By John L. Ross / Staff Writer
Five decades in jail — that’s what 47-year-old Jeffrey Sweeney received as a sentence Wednesday morning in Laurel County Circuit Court.
Sweeney was slated for a jury trial Wednesday morning for the 2012 murder of 50-year-old Teresa A. White.
However, the trial was avoided after a plea deal was agreed upon.
Just after 9 a.m., Judge Tom Jensen stepped into the Laurel County Circuit courtroom.
The gallery was filled to capacity with potential jurors, and roll call for the jury pool began.
Toward the end of the roll call, defense attorneys Roger Gibbs and Jennifer Milligan entered the courtroom, and with them was Sweeney.
Without handcuffs and wearing a dress shirt and slacks, Sweeney sat flanked by his attorneys at the defense table, leaned back and waited for the roll call to end.
Once the roll call was complete, Commonwealth’s Attorney Jackie Steele, Gibbs and Milligan were asked to approach the bench. Jensen silenced the microphone, and after a short conversation, all three attorneys returned to their tables.
Jensen then spoke to the jury pool, explaining there would be a recess.
“Issues have come up that need discussed,” Jensen said, and asked potential jurors to return to the courtroom at 10 a.m.
Attorneys also filed out of the courtroom, leaving books and papers behind. On the Commonwealth’s table rested a large box almost overfilled with what appeared to be evidence — all pieces in the box were marked with red evidence tape.
As the 10 a.m. hour approached, both Gibbs and Milligan returned to the courtroom — without Sweeney.
Once jurors returned to their seats in the gallery, Steele and Judge Jensen then re-entered the courtroom.
Jensen spoke, informing the jury pool that a plea agreement had been reached.
Steele explained after court was recessed that Sweeney pleaded guilty to all counts listed on his June 2012 indictment — murder, first-degree robbery, tampering with evidence and arson.
“This is one of those cases that no matter how much time (is given to the guilty party), you still have the death of a community member,” Steele said. “Although the family is content with the outcome, there will always be a void for them that will never be filled.”
On March 29, 2012, White was discovered dead in her burned-out home on Newby Lane west of London.
Shortly before midnight that night, Kentucky State Trooper First Class Don Trosper said a neighbor called 911 to report smoke pouring from her home.
Despite a warning from dispatchers, a window was eventually broken by a concerned citizen — which sent the home into a full blaze.
Firefighters battled the inferno until the early morning hours. White’s body was discovered inside the residence, and she was pronounced dead at the scene, Trosper explained.
He added that an autopsy showed White was killed from blunt force trauma — prior to the fire.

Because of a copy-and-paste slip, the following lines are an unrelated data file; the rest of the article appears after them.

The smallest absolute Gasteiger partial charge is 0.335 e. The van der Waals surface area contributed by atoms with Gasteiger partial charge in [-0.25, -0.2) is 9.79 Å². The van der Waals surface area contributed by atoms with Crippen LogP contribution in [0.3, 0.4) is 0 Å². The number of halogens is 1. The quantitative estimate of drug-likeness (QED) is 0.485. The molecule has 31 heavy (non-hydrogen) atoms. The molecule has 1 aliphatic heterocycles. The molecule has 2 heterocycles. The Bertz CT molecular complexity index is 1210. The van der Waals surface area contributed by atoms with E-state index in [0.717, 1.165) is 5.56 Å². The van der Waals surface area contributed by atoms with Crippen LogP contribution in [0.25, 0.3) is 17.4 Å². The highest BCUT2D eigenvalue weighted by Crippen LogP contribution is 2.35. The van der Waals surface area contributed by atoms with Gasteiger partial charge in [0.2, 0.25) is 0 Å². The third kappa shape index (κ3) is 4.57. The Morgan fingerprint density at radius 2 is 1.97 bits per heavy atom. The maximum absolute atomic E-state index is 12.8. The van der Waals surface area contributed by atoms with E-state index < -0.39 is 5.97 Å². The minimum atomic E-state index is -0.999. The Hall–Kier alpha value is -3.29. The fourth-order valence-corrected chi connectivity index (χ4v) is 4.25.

Trosper explained that White and Sweeney were “friends.” He added that it appeared Sweeney murdered White, then set her house on fire to cover up the slaying.
Pleads guilty to murder, first-degree robbery, tampering with evidence, arson
By John L. Ross / Staff Writer
Twin girls Brooklyn and Brandy Clontz sit on Santa’s lap at the Laurel County Public Library’s annual Holiday Kickoff.
Sharing the Spirit
The Laurel County Public Library held its Holiday Kickoff Thursday from 3:30-7 p.m. The celebration included children 10 and under getting pictures taken with Santa, refreshments and performances by pianist Earlene Vance and the Children’s Theatre of Cincinatti.
- Sharing the Spirit
- Local News
Letter discussed by airport board
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- Letter discussed by airport board
- Local Sports
The Corbin Lady Redhounds returned to action in their second round match of the Cumberland Falls Invitational Tournament. Corbin entered the contest riding off an 86-point, hard-fought scoring effort in Wednesday's victory over Harlan.
There was really no question North Laurel would make short work of young Riverside Christian. The Jaguars picked up an 82-25 win Thursday with a running clock starting late in the first half.
- Rolling Along
School-choice critics intimidate but won’t debate
Ken Wilber wrote: “Most of us are only willing to call 5% of our present information into question (at) any one point.” Then there is the closed-minded leadership of the Kentucky Education Association, Jefferson County Teachers Association, Kentucky School Boards Association and Kentucky Association of School Superintendents who, when it comes to school choice, won’t even question that much.
- School-choice critics intimidate but won’t debate
Stacie Eichinger brings out her "Walk 4 Courage" buggy and beads she's selling outside the West Knox Volunteer Fire and Rescue station Wednesday, to pose with the crew. Those in the picture include Chief Darryl Baker and his son.
Raising money for ill children, Stacie sets foot at West Knox firehouse
Moments after Stacie Eichinger got to the West Knox Volunteer Fire and Rescue station on a warm Wednesday afternoon, priority one was to lose the shoes.
- Raising money for ill children, Stacie sets foot at West Knox firehouse
Ky. needs to enact smoke-free law
As president of the Kentucky Society for Respiratory Care and a board member of the Kentucky Rural Health Association, I urge state lawmakers to enact a smoke-free law, which would greatly benefit the health of Kentuckians.
- Ky. needs to enact smoke-free law
Authors Steve Vest (left) and James B. Goode (right) discuss the making of the holiday book, "Kentucky's Twelve Days of Christmas."
Season’s Readings: Christmas book tour stops in Corbin
For an hour Monday, voices filled with the written words of Christmases past filtered through the Corbin Public Library.
- Season’s Readings: Christmas book tour stops in Corbin